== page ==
I suspect that my reaction was similar to that of others, not just a fast fall into a pit of sadness, but frustration that I might have missed a chance to say or do something that could have helped them, or at least helped them understand how much I respected them and valued their friendship. BEFORE it was too late.

But the show must go on. Tonight’s gig is for Steve and Bill, my fellow laborers in the low end. Thanks for all you gave us.

Coming up!
Dec. 17, Big Wes Turner’s Trio, last pre-Christmas Thursday at The Essen Haus. Special guest Randy Kiel on guitar.
Dec. 18, The Birddog Blues Band at Smokey’s in Monroe, WI.
Dec. 25, Peace on Earth, People!
Dec. 31, wringing in the New Year with The Cash Box Kings at the Crystal Corner.

Thursday, December 10, 2015

McMusical Weekend

Tis this Saturday night! (Dec. 12) Wintersong presents an impressive array of Madison’s young musical talent (including Paul Otteson's Faux Fawn), and puts a fresh spin on seasonal entertainment, all for the sake of Second Harvest. The Barrymore Theater is close to sold out, so wait no longer!

Later that evening, the token AARP member on the Barrymore stage will be making a hasty exit to get two blocks down Atwood Avenue to The Harmony Bar & Grill for an evening of Chicago blues with The Cash Box Kings. Grooves will be got on!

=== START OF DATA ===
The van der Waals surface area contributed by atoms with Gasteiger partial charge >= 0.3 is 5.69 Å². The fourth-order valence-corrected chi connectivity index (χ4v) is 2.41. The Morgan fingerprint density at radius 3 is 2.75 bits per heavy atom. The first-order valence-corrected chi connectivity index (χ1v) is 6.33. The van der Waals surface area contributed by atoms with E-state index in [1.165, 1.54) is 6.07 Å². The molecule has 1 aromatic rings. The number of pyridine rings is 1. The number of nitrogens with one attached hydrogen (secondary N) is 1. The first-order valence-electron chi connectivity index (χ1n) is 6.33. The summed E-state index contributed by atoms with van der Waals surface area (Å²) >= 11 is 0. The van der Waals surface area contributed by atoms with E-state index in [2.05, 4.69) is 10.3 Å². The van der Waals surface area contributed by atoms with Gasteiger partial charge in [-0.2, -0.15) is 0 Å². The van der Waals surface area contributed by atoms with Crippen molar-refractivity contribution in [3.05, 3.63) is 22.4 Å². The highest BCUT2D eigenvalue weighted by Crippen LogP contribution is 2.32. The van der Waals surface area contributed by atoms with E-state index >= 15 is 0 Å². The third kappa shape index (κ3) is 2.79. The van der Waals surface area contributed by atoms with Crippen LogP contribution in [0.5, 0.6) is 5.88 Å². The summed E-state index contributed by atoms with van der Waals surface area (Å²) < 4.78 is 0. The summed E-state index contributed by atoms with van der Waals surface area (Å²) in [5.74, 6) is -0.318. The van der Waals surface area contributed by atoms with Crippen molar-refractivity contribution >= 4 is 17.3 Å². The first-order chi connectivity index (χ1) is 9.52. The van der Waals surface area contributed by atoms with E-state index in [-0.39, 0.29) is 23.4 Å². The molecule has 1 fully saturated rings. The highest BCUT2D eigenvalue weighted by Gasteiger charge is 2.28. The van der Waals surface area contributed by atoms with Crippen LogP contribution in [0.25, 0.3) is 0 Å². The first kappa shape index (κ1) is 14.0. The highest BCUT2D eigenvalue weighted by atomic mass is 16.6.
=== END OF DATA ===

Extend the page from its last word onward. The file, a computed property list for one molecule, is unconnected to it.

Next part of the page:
Coming Up:
Dec. 17, Big Wes Turner’s Trio plays their last pre-Christmas Thursday at The Essen Haus. Come for the beer boots, kraut unt schnitzel, and rockin’ Holiday tunes.
Dec. 18, The Birddog Blues Band at Smokey’s Bar in Monroe, WI.
Dec. 25, Peace on Earth, People!
Dec. 31, wringing in the New Year with The Cash Box Kings at the Crystal Corner.

Wednesday, December 2, 2015

Tis The Season

Tomorrow night Big Wes Turner’s Trio plays the first of two post-Thanksgiving and pre-Christmas Thursdays at The Essen Haus (Dec.3 and 17). That means as many Holiday tunes as we can squeeze out, or squeeze in (depends on your perspective).

Coming up:
Dec. 12, Faux Fawn participates in the Wintersong (fundraiser for Second Harvest) at the Barrymore. A worthy and wonderful event.
Dec. 17, the above-mentioned BWT3 Essen Haus holiday extravaganza.
Dec. 31, wringing in the NY with The Cash Box Kings at the Crystal Corner.

Monday, November 30, 2015